Note: nobody paid me for this article, I merely want to share my experiences, but some links at the bottom are amazon affiliate links.
Today is March 333, 2020: I'm still in a full-on lockdown in the UK, and all my life is happening through online video, just like for the past nearly one year. I've put many of my activities on hold, including progressing with my martial studies1, but considering there doesn't seem to be an end to any of it soon, it's time to make it work through the dreaded video. (I'm not against videochat, but doing martial arts, even tai chi, alone, on video conferencing is anything but ideal, if one wants to learn, correct their mistakes, and progress.)
I found that my laptop's webcam quality was simply not up to the game: slow frame rate, low resolution, terrible low light performance. It's ok for daily meetings, but not for capturing movement. At first I was looking into building a Raspberry Pi Zero webcam2 with a high quality lens, but I was reluctant to spend a considerate amount of money on it (it would have been over £100), and to add yet another device to my home.
I had countless rounds trying to turn some of my former smartphones into a security camera, so I had some experience with IP camera apps, and I was never completely happy with the outcome. Recently, however, I started to see reviews around apps that turn iPhones into exceptionally good webcams - Camo3 and EpocCam4 to be specific -, using USB. The only problem is: I have android(s).
In the end I somehow found Droidcam5, and it's paid version, DroidCamX6: an app/software combo, that allows Windows and Linux (sic) users to use their devices as webcam. The paid upgrade is to allow HD and fullHD resolution; for a one-off £4.99, it's a good deal.
Their website has perfect description on how to set it up at: https://www.dev47apps.com/
The step-up from the laptop's webcam is formidable:
I've tried using it on an old android, namely a Samsung Galaxy Nexus. I had to install an old CyanogenMod version7 on it to have Android 5.1, but it worked just fine afterwards.
The last official Android version for this phone was 4.38 and the camera API was altered considerably in 5.0 - which is the minimum requirement for DroidCam. I've tried a have a custom ROM based on android 7 on the device, Droidcam only resulted in a blank, black screen, so it's safe to conclude that one will need a device that was released with Android 5.0 or higher.
Normally my camera angle is enough, but I'm planning to move my workouts to a much smaller space where I can hang a punching bag. I've had a round with a wide angle lens at the start of the pandemic, which I ended up sending back, given it cut off about 1/4 of the view due to being too small.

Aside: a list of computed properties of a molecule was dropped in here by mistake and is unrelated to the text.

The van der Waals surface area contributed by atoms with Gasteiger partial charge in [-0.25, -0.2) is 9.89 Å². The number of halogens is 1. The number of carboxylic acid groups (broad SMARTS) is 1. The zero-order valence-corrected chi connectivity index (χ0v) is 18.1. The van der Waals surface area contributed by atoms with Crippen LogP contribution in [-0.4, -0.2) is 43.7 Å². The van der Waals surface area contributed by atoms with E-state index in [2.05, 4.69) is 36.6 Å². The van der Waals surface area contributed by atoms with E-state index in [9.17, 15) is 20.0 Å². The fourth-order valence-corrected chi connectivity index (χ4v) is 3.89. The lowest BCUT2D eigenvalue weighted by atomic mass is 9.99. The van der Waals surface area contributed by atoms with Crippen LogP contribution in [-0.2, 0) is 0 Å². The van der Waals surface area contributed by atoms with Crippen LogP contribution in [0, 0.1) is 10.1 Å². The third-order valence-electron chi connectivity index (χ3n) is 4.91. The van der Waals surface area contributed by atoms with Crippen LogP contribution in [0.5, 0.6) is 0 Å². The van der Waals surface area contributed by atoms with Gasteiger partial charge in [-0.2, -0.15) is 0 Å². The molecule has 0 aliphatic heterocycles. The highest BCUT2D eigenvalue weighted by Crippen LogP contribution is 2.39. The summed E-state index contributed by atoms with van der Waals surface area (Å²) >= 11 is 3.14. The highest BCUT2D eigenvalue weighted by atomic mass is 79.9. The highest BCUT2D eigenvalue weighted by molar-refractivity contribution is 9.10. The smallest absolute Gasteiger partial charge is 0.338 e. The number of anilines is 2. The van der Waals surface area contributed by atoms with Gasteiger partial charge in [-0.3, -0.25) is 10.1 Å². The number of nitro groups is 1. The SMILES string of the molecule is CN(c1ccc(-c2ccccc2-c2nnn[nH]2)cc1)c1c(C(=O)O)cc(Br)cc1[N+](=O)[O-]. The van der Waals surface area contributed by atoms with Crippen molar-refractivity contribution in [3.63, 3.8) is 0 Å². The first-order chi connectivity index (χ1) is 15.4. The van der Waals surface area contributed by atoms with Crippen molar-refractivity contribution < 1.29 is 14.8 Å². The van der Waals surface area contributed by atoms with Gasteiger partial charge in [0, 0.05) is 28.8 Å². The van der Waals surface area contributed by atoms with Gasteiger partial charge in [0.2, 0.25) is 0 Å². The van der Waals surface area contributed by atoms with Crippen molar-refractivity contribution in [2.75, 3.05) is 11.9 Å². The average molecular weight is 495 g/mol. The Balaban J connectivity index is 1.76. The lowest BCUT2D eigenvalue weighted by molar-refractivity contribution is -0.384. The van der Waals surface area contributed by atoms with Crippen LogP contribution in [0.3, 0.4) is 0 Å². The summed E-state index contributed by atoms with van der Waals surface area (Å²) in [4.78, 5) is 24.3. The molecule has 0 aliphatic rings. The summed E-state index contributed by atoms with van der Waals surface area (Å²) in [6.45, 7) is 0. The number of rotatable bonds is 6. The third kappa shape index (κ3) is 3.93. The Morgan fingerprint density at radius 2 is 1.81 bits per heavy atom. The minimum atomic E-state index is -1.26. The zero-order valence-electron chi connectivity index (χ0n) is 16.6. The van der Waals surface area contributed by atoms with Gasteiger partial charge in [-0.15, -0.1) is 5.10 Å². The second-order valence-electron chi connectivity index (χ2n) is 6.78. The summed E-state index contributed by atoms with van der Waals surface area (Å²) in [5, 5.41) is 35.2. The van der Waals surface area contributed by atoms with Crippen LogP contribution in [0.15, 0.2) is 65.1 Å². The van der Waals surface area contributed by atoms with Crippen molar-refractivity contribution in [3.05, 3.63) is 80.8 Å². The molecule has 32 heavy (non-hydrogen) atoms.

This time I spent a lot time on reading review, focusing on the wide-angle and not the macro experience - that is because nearly every clip-on lens out there is at least a 2-in-1: a macro and a wide angle.
In the end I've found a 140º Wide Angle Camera Lens on amazon9, costing £16.79 in a sale, and I was pleasantly surprised:
Obviously, with similar any addon lens, it will make the image quality is a bit worse, but there's no vignetting, no dark corners. The barrel distortion is quite heavy, but I wasn't expecting miracles for that price - in comparison, a real wide-angle lens for a Pentax camera is well into the £600 range at minimum.
It's important to note that if it's not positioned correctly, the picture will get very blurry; if this happens, make sure that the center of the lens is directly above the center of camera - not the camera bump/area, but the hole, which is the camera itself.
I didn't have any kind of stand/mount/holder for my phone, that could hold the position required, or be mounted on a tripod. When I started looking most results where for cheap, basically single use, plastic mounts.
I'm very tired of buying equipment that fails me way too soon: in comparison, my trusty Slik Sprint tripod is from 2006, and still going strong, despite having experienced seawater, mud, rain, and a lot of abuse.
So I decided to go for something that looks like it might last, and payed £24.99 for a metal phone holder10, instead of ~£9 plastic one. So far so good - even the tightening knob is metal!
There were quite a few articles recently around the topic that webcam quality is terrible, even for the expensive ones11 compared to basically any current day phone. This lead me to avoid the search for a webcam and explore what could be done with some upgrade to my existing equipment. DroidCamX works very nice.
The only downside is that encoding a 480x360 video stream is not the same as encoding 1920x1080 - your machine will certainly work harder during the video conferences. If it can't cope with it, consider lowering the resolution, because even if the resolution is the same, the image quality is still significantly better, than of a built-in laptop webcam.